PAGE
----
Response: One of the items on our summer project list is to develop some web resources about academic technology support. We will create an online portfolio of our various projects. We hope to make the steps for getting onto our project list more transparent. We do note however, that only four in ten of the faculty who responded to the survey answered this question, which may be a sign that some people felt the category was not applicable, while others may not have even been sure how to interpret the question. So while we will endeavor to make sure that our project management practices are solid, we also encourage anyone to communicate with us about problems you may have experienced. We welcome your feedback at any time about how we can be more effective at improving our services.
The Client Services team consists of 4 help desk technical support specialists, 1 software specialist and 1 hardware repair technician and the director for the team. Our mission is to provide the Swarthmore community with excellent customer service and technical support. Our responsibilities include desk side support for computer related issues, applications support for Swatmail, Swatfiles, Google Docs and many more applications used with our community, and wireless setups, for example. The help desk is the central point of contact for your technology needs, whether it is a request for an individual computer issue or a request for assistance in selecting a new piece of software or hardware or a long term project.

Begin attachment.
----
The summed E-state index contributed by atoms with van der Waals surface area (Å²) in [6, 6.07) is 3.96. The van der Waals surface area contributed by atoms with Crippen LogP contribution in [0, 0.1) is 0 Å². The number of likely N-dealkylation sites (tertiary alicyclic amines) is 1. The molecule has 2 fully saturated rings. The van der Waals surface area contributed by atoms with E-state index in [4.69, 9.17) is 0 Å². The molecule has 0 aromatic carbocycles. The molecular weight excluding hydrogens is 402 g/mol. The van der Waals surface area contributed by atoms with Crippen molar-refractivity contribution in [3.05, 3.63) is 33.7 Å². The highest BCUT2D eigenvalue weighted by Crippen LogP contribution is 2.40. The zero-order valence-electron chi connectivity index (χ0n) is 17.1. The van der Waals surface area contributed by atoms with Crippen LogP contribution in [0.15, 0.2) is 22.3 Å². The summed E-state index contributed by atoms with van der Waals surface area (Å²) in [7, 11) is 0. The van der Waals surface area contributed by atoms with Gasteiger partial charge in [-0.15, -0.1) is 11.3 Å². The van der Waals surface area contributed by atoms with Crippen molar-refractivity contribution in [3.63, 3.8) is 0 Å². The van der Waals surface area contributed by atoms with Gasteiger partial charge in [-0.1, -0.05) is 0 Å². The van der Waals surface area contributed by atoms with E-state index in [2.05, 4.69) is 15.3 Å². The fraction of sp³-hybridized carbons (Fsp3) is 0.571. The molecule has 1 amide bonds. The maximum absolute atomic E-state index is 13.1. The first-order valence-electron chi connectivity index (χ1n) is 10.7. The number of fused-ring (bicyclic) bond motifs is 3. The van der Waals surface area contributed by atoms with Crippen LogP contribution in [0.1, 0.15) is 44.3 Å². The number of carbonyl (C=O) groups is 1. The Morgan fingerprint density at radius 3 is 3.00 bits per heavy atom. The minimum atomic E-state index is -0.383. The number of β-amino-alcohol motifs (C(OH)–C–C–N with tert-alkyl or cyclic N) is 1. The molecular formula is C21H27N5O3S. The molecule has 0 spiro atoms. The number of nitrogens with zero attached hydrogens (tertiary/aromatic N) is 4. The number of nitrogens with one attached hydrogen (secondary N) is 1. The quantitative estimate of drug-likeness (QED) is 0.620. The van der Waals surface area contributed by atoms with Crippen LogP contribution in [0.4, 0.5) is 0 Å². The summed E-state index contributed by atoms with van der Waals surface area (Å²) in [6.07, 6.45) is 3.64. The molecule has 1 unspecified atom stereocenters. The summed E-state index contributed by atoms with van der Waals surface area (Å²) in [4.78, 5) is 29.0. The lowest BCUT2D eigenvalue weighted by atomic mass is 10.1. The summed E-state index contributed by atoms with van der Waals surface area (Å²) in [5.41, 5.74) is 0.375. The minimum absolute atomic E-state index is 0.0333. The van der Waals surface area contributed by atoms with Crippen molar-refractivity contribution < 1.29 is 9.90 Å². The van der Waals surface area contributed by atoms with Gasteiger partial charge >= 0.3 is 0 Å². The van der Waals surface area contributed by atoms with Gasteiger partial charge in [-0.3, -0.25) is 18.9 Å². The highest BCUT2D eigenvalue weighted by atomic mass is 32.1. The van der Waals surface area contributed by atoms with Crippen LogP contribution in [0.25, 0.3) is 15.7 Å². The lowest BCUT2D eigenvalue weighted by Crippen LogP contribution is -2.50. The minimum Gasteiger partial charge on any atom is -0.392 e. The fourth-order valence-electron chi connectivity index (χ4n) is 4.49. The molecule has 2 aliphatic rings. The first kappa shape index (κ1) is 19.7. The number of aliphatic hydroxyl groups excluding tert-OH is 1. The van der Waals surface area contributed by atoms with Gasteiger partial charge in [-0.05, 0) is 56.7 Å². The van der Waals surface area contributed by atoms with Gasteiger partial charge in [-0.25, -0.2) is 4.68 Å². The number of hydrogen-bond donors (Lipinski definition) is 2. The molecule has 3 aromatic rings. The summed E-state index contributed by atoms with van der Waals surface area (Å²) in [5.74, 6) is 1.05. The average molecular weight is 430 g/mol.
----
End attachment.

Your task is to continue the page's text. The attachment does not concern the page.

Submitting a service request is simple and we have many options for you to submit your requests, such as via telephone, walk-in support, and online self-submission and via our email (firstname.lastname@example.org). A ticket entry via our call tracking system ensures that your request has a reference number if you need to follow up on status and is recorded to provide referral to the appropriate ITS member who will assist you with your needs.